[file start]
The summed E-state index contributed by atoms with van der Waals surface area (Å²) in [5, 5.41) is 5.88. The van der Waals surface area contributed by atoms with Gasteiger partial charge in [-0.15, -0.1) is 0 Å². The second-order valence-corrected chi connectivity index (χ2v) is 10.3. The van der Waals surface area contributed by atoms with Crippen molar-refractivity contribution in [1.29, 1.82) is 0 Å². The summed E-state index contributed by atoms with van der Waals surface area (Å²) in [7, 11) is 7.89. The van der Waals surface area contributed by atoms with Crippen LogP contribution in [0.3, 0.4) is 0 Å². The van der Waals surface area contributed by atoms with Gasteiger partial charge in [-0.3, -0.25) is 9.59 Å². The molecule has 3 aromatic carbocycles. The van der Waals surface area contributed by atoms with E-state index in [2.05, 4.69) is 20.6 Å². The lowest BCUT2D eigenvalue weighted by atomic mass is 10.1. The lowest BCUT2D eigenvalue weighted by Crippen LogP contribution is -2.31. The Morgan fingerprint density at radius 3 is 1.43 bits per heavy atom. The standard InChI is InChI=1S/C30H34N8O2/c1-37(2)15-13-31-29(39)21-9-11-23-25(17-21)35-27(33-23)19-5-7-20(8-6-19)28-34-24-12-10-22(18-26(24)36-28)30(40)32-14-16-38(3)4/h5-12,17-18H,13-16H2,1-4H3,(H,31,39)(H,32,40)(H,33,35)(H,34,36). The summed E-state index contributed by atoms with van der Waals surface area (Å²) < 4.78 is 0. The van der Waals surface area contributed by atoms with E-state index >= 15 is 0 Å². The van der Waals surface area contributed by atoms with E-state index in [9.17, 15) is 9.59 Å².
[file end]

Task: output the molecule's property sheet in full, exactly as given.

The summed E-state index contributed by atoms with van der Waals surface area (Å²) in [5, 5.41) is 5.88. The van der Waals surface area contributed by atoms with Gasteiger partial charge in [-0.15, -0.1) is 0 Å². The second-order valence-corrected chi connectivity index (χ2v) is 10.3. The van der Waals surface area contributed by atoms with Crippen molar-refractivity contribution in [1.29, 1.82) is 0 Å². The summed E-state index contributed by atoms with van der Waals surface area (Å²) in [7, 11) is 7.89. The van der Waals surface area contributed by atoms with Crippen LogP contribution in [0.3, 0.4) is 0 Å². The van der Waals surface area contributed by atoms with Gasteiger partial charge in [-0.3, -0.25) is 9.59 Å². The molecule has 3 aromatic carbocycles. The van der Waals surface area contributed by atoms with E-state index in [2.05, 4.69) is 20.6 Å². The lowest BCUT2D eigenvalue weighted by atomic mass is 10.1. The lowest BCUT2D eigenvalue weighted by Crippen LogP contribution is -2.31. The Morgan fingerprint density at radius 3 is 1.43 bits per heavy atom. The standard InChI is InChI=1S/C30H34N8O2/c1-37(2)15-13-31-29(39)21-9-11-23-25(17-21)35-27(33-23)19-5-7-20(8-6-19)28-34-24-12-10-22(18-26(24)36-28)30(40)32-14-16-38(3)4/h5-12,17-18H,13-16H2,1-4H3,(H,31,39)(H,32,40)(H,33,35)(H,34,36). The summed E-state index contributed by atoms with van der Waals surface area (Å²) < 4.78 is 0. The van der Waals surface area contributed by atoms with E-state index >= 15 is 0 Å². The van der Waals surface area contributed by atoms with E-state index in [9.17, 15) is 9.59 Å².